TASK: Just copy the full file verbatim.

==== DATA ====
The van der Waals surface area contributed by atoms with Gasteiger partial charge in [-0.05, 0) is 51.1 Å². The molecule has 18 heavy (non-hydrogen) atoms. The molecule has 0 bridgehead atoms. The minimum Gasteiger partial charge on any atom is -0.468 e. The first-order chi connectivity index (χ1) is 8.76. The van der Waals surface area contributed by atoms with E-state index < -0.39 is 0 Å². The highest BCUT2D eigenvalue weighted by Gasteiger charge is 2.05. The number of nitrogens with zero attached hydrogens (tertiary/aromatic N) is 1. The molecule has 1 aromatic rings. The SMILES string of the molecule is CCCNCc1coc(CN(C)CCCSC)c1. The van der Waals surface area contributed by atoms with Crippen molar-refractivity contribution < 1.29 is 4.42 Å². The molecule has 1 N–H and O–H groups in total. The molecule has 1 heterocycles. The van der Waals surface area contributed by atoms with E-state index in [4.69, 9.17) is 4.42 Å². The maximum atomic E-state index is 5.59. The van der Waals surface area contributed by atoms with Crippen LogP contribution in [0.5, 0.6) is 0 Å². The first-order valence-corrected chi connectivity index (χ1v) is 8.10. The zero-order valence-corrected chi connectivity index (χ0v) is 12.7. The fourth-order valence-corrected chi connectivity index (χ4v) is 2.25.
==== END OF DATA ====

The van der Waals surface area contributed by atoms with Gasteiger partial charge in [-0.05, 0) is 51.1 Å². The molecule has 18 heavy (non-hydrogen) atoms. The molecule has 0 bridgehead atoms. The minimum Gasteiger partial charge on any atom is -0.468 e. The first-order chi connectivity index (χ1) is 8.76. The van der Waals surface area contributed by atoms with E-state index < -0.39 is 0 Å². The highest BCUT2D eigenvalue weighted by Gasteiger charge is 2.05. The number of nitrogens with zero attached hydrogens (tertiary/aromatic N) is 1. The molecule has 1 aromatic rings. The SMILES string of the molecule is CCCNCc1coc(CN(C)CCCSC)c1. The van der Waals surface area contributed by atoms with Crippen molar-refractivity contribution < 1.29 is 4.42 Å². The molecule has 1 N–H and O–H groups in total. The molecule has 1 heterocycles. The van der Waals surface area contributed by atoms with E-state index in [4.69, 9.17) is 4.42 Å². The maximum atomic E-state index is 5.59. The van der Waals surface area contributed by atoms with Crippen LogP contribution in [0.5, 0.6) is 0 Å². The first-order valence-corrected chi connectivity index (χ1v) is 8.10. The zero-order valence-corrected chi connectivity index (χ0v) is 12.7. The fourth-order valence-corrected chi connectivity index (χ4v) is 2.25.